Health, Poverty and Place: Modeling Inequalities in Accra Using RS and GIS


Principal Investigator:
Allan Hill, Andelot Professor of Demography

Ctr for Population Studies

Dates of Research:
August 1, 2007 — June 30, 2012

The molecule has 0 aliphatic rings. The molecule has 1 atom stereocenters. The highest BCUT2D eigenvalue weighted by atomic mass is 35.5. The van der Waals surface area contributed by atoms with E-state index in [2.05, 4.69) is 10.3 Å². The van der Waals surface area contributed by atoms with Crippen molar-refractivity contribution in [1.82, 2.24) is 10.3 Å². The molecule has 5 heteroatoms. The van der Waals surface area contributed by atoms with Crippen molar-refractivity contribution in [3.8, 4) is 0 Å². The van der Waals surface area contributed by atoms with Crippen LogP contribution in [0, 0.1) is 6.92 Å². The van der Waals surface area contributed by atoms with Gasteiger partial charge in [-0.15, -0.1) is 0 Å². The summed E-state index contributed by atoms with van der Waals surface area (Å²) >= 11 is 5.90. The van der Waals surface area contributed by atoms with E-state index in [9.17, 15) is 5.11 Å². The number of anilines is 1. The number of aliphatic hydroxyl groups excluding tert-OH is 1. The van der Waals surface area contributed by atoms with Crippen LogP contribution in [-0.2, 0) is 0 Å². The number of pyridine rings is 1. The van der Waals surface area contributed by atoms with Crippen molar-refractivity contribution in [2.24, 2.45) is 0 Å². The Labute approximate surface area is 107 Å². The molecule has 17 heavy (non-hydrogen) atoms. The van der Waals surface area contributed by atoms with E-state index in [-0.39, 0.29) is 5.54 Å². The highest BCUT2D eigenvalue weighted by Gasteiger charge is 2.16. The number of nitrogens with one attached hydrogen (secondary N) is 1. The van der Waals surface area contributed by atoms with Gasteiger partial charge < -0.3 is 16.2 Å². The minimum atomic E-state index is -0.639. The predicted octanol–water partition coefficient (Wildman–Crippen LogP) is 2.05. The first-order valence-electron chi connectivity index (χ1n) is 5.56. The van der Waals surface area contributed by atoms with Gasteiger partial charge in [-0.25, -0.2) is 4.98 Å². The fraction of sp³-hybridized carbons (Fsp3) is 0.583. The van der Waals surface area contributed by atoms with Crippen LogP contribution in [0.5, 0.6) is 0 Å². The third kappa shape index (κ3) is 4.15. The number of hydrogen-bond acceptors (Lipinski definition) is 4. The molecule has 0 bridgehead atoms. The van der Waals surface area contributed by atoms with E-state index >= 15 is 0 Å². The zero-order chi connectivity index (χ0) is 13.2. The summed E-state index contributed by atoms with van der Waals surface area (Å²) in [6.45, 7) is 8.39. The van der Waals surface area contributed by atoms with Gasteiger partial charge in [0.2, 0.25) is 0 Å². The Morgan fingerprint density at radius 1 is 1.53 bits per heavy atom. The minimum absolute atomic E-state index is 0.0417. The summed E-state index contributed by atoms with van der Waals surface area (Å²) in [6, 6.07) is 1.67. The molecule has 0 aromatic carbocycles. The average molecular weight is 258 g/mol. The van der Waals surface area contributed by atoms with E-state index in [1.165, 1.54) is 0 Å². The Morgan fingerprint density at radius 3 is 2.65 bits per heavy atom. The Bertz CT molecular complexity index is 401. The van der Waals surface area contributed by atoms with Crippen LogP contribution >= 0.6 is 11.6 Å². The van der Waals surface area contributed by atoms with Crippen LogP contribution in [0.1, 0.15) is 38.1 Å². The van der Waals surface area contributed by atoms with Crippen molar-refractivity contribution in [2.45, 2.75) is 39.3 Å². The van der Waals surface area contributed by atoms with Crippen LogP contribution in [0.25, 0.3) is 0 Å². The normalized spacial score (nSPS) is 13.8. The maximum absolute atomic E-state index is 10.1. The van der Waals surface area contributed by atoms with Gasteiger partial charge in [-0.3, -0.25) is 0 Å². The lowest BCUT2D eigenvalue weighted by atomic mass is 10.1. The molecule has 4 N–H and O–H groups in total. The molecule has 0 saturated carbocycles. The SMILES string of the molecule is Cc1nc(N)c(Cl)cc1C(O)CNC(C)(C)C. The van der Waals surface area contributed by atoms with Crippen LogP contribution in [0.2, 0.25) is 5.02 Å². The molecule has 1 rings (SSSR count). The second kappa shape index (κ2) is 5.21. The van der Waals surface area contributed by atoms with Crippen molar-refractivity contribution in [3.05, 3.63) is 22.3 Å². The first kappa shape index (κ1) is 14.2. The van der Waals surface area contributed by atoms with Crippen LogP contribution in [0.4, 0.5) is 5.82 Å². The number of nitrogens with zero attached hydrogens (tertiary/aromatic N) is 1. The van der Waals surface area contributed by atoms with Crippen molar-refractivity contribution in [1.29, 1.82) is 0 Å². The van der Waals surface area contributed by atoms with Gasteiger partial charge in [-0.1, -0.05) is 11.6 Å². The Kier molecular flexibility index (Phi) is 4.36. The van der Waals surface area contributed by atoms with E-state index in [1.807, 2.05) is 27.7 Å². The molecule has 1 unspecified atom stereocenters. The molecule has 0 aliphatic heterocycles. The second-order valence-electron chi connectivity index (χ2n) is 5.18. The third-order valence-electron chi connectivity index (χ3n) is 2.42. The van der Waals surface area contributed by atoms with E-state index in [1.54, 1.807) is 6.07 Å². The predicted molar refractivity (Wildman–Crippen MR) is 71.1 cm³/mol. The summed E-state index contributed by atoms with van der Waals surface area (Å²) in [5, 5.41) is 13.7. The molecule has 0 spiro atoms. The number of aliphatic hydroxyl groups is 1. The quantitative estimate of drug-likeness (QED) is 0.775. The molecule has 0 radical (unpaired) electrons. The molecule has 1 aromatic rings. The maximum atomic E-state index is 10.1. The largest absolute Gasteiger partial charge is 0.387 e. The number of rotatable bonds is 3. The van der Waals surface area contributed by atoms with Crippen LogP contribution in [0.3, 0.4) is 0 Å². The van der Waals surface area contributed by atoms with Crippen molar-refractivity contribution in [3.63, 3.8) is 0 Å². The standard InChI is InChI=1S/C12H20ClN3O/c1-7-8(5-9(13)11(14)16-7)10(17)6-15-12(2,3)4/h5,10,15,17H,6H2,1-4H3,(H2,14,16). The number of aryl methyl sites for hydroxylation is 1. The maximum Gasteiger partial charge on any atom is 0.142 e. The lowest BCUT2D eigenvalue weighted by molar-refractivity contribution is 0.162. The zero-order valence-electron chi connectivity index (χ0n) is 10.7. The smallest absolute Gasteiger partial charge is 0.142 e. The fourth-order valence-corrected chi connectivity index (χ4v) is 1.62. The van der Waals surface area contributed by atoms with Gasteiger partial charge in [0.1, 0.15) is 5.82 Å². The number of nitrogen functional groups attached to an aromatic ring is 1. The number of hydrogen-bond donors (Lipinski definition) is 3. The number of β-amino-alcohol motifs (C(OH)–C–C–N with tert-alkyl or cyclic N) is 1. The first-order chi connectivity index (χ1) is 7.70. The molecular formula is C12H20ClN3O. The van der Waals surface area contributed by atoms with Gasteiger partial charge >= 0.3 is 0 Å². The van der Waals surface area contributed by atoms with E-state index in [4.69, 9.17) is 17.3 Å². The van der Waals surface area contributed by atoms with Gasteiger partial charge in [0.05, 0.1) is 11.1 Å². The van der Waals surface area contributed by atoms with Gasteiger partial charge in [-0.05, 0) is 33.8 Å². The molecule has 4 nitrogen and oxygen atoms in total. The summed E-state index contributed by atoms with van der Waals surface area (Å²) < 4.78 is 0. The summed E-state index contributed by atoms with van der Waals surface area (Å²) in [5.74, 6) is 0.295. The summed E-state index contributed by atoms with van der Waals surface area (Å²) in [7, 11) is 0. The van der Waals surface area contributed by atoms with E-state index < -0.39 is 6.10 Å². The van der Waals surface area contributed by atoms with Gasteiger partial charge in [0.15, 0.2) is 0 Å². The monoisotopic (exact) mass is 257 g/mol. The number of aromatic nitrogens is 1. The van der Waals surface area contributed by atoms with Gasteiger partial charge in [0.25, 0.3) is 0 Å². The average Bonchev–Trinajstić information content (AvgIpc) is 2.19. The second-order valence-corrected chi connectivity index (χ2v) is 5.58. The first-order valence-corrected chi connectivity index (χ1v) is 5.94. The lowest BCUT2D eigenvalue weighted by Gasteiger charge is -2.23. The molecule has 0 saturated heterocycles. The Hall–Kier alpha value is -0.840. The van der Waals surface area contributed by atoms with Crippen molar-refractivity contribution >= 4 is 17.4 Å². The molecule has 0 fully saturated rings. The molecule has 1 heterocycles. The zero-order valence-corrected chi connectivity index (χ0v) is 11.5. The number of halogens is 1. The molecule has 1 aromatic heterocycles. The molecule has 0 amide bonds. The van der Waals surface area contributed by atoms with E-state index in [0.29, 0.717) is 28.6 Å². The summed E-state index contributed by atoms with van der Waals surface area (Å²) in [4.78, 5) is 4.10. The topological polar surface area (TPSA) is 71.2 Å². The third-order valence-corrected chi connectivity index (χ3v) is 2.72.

This project, through a detailed analysis of spatial disparities in health in Accra, Ghana, aims to provide a model for the interpretation of urban health inequalities in cities in poor countries. Using Accra, the study will generate four products by methods that hopefully will serve as templates for comparative analyses of other major cities in the developing world. The project will produce a geographical synopsis of the differentials in health and mortality within the urban area in a format immediately accessible to government and the development agencies tasked with the improvement of health overall and with the reduction of health inequalities; map the distribution of poverty (both income and wealth) in the city and assess its spatial association with selected health and mortality outcomes; using remote sensing and GIS technology, measure the association of adverse health and mortality outcomes with neighborhood ecology, including the association with spatial measures derived from observations of physical features and built structures visible both from multi-spectral satellite imagery and from aerial photography; and assess the additional contribution of community-level variables including social organization and institutions to the production of inequalities in health and mortality.